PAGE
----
Barfoed’s test: 1 ml of extract and Barfoed’s reagent were mixed in a test tube and heated on a water bath for 2 minutes. Red color due to formation of cupric oxide indicates the presence of monosaccharide.
Fehling’s test: To 1 ml of aqueous extract, 1 ml of Fehling’s A and 1 ml of Fehling’s B solutions were added in a test tube and heated in a water bath for 10 minutes. Formation of red precipitate indicates the presence of reducing sugar.
Benedict’s test: Equal volume of Benedict’s reagent and extract were mixed in a test tube and heated in a water bath for 5-10 minutes. Solution appears green, yellow or red depending on the amount of reducing sugar present in the test solution which indicates the presence of reducing sugar.
ii. Tests for protein and amino acids:
Ninhydrin test: 3 ml of the test solution was heated with 3 drops of 5% Ninhydrin solution in a water bath for 10 minutes. Formation of blue color indicates the presence of amino acids.
iii. Tests for glycosides:
Borntrager’s test: To 3 ml of test solution, dilute sulphuric acid was added, boiled for 5 minutes and filtered. To the cold filtrate, equal volume of benzene or chloroform was added and shaked thoroughly. The organic solvent layer was separated and ammonia was added to it. Formation of pink to red color in ammonical layer indicates the presence of anthraquinone glycosides.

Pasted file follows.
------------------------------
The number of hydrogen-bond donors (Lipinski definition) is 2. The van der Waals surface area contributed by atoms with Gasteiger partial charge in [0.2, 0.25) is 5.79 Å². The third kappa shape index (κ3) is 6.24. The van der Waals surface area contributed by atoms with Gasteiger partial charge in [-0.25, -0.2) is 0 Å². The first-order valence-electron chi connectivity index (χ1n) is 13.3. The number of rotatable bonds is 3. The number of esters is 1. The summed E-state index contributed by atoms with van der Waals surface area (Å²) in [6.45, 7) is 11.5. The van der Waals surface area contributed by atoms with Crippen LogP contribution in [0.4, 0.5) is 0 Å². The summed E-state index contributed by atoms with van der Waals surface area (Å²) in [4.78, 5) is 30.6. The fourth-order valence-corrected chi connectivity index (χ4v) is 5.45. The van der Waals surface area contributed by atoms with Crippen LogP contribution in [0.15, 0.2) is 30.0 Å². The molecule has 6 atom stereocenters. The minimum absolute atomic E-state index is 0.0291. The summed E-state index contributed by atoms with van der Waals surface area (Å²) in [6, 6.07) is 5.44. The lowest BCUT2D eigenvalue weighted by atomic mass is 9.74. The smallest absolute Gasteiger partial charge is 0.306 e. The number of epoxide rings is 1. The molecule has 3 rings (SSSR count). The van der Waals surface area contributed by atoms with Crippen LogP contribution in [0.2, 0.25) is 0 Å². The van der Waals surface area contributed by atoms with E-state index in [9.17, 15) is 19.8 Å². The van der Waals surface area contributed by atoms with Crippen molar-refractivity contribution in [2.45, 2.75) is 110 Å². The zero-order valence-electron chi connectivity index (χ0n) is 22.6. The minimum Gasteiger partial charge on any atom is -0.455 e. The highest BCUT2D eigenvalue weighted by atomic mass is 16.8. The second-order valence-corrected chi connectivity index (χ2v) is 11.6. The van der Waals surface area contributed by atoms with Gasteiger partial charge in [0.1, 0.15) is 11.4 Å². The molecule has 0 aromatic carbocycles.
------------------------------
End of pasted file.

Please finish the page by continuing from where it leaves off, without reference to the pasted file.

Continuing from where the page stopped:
Legal’s test: 1 ml of test solution was dissolved in pyridine. 1 ml of sodium nitropruside solution was added and made alkaline using 10% sodium hydroxide solution. Formation of pink to blood red color indicates the presence of Cardiac glycosides.
Keller-Killiani test: To 2 ml of test solution, 3 ml of glacial acetic acid and 1 drop of 5% ferric chloride were added in a test tube. Then 0.5 ml of concentrated sulphuric acid was added carefully by the side wall of the test tube.
Formation of blue color in the acetic acid layer indicates the presence of Cardiac glycosides.
iv. Tests for alkaloids: To the extract, dilute hydrochloric acid was added, shaked and filtered. With the filtrate, the following tests were performed.
Mayer’s test: To 2-3 ml of filtrate, few drops of Mayer’s reagent were added along sides of the test tube. Formation of white or creamy precipitate indicates the presence of alkaloids.
Hager’s test: To 1-2 ml of filtrate, few drops of Hager’s reagent were added in a test tube. Formation of yellow color precipitate indicates the presence of alkaloids.
Wagner’s test: To 1-2 ml of filtrate, few drops of Wagner’s reagent were added in a test tube. Formation of reddish brown precipitate indicates the presence of alkaloids.